…this is just too good. :lol: …
As to the priority issue… I’d advise against jumping in with light attacks unless you’ve got them pinned or have an assist on the way… There is no way a Cable player would use j. lp/lk instead of the bucket kick.
I think the most practical use of the jumping light attacks in MvC2 is for “psychic jump-ins…” To simply jump forward and throw them out whenever you expect your opponent to jump in any way or form (including super/triangle jumps)… When you do this and call the assist at the same time, there isn’t much your opponent can do before your point touches the ground safely… a sort of “instant advantage.” :o
Once he does, however, he’ll call his anti-air assist. :rolleyes: Be sure to avoid it or get out of its way.
There’s more to this issue, though… I’m sure…
There are basically two instances where you’d use air attacks: air to ground and air to air. Air to ground attacks are pretty straightforward: all you have to do to successfully land them is to either catch someone crouching (overhead) or out-prioritize their launcher. Put simply, light attacks don’t do this (unless they’re performed EXTREMELY fast). They do have pretty big hit-boxes, sure… but launchers will generally beat them out.
Another way to use light attacks in air to ground melees is to pin the opponent first… for example, after a quick ground chain followed by Storm assist, you can simply jump in and go for a three step jump-in to see if they’ll block all three before going into the crouch position (in which case, you’d break their guard :rolleyes: )… but of course, priority isn’t an issue in this case.
Like I’ve said throughout the post… light attacks generally don’t work well in air to ground attacks.
One exception is against Sentinel… since his crouch and standing spirtes are so tall, using light attacks to constantly prevent him from attacking is great… but again, priority isn’t an issue in this case.
Then there are the “air to airs…” These come in two types: advantages and chasers. When you use an advantage, you’re basically throwing out an attack while your opponent is under you. For instance, most of Sentinel’s fly attacks are advantages (as well as air to ground, although these are riskier). Storm also uses her advantage when she floats downward and throws out short kicks over and over again… Magneto often uses j. hp or j. hk in his advantages since the moves are so damned impossible to out-prioritize. Storm’s jumping hard attacks fall into the same category as well. :bluu:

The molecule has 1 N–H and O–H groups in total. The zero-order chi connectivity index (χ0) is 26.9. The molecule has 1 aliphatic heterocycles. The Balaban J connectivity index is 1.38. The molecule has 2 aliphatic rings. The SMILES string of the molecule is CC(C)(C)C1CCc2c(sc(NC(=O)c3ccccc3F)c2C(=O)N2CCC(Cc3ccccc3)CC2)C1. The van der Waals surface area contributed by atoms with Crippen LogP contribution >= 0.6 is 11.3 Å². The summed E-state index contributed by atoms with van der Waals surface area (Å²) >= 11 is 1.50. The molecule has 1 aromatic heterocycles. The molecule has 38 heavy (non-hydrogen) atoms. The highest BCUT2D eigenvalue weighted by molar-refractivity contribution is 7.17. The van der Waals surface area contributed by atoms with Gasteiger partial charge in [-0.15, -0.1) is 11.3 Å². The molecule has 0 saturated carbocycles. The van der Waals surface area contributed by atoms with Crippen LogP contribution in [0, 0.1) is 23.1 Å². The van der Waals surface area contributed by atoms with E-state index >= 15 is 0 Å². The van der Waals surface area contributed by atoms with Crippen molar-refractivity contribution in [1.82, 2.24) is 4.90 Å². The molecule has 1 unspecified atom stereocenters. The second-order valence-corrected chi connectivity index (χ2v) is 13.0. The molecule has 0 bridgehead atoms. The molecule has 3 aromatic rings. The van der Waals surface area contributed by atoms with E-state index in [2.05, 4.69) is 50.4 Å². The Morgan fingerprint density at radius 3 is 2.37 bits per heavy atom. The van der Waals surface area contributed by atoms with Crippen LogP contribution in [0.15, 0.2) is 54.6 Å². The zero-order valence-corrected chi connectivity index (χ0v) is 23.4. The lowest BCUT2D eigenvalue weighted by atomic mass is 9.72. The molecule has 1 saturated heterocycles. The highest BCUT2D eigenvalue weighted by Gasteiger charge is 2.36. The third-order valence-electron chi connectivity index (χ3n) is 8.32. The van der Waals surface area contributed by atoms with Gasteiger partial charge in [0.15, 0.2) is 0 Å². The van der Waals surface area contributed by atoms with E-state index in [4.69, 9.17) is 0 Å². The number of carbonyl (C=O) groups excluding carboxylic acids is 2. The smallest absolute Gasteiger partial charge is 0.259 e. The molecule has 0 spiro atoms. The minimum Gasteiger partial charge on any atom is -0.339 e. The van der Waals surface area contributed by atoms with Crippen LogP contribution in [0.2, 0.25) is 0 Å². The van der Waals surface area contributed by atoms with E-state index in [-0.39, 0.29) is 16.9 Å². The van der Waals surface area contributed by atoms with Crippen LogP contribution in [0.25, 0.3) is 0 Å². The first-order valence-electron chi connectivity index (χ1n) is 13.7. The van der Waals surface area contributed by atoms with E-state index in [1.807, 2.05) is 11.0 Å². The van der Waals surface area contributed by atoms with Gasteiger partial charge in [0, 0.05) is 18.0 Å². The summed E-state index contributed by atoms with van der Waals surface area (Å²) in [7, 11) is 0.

Cable’s j. hk is rarely used as an advantage move… like I said, it’s best used in air to ground situations. Instead, Cable uses j. hp and Electrap to make sure you can’t take advantage of him. After all, his on-point anti-airs are makeshift at best!
So what are chasers? Three guesses…
Chasers are the opposite of advantages: you use them when you’re under or leveled with your opponent. To be sure, a lot of people die trying to chase their opponent. There are only a few instances when chasing is a good idea.
The only general rule I can think of is… when your opponent does an advantage move that has exploitable lag in the air but recovers before they hit the ground. For example, Cable’s j. hk, Electrap, Doom’s Photon Shot, Sentinel’s fly Rocket Punch, Storm’s Vertical Typhoon, etc… Other than that, you should never chase an opponent that has an advantage readily available.
So maybe we’re getting closer to the heart of your issue…
Advantages can (really) be anything. Why? Because in an air to air melee, an advantage hit box will always be above whatever you throw out. There are a few exemptions to the rule, sure… (Psylocke’s j. lk, Sentinel’s j. hp, Shuma Gorath’s j. lp, etc…) but for the most part, air moves don’t have hitboxes that stick up.
So if you were to out-prioritize an advantage; if you chased successfully, it would probably against something with considerable lag… plus, you’d probably chase with light attacks for combo purposes.
That AND instances when you use anti-airs to chase… but I’d consider this more of a ground to air advantage (grounded moves figuratively have an advantage over air moves)… like a launcher… or anti-airs in general. In these cases, you’d simply want to connect the hit and forget about a follow up.
Yeah… so it’s like I said… IF YOU DID want to follow up on a chaser, you’d have to use light attacks to set up the combo. Still, since people rarely abuse their advantage nowadays (with moves like Electrap and Photons), doing this is rare.
Not to say that chasing isn’t totally good… by all means, if your opponent abuses his advantage, rush his ass down! It’s just that chasers are in no way as abusable as advantages. So you get the idea?
Here’s a glossary just in case you don’t remember the terms:
ground to air: Generally beat all air attacks. Include anti-airs, launchers, and anti-air chasers (air DPs)…
air to ground: Risky, but good if fast. Include jump-ins and quick overheads like triangle jumps and some fly attacks.
air to air (advantage): Moves thrown out above an airborne opponent… think floating with Storm and flying with Sentinel (Those mad scrambles to get above another flying Sentinel! :lol: )
air to air (chaser): Moves thrown out below an airborne opponent… usually only hit when your opponent is doing an air move with lag.
Yeah… so I’m ranting… but I thought I’d help explore the issue with a little of the ol’ “stream of conciousness!” I think the moral of the story is to always stay on the ground when your opponent is clearly taking advantage. What do you think, Pryde?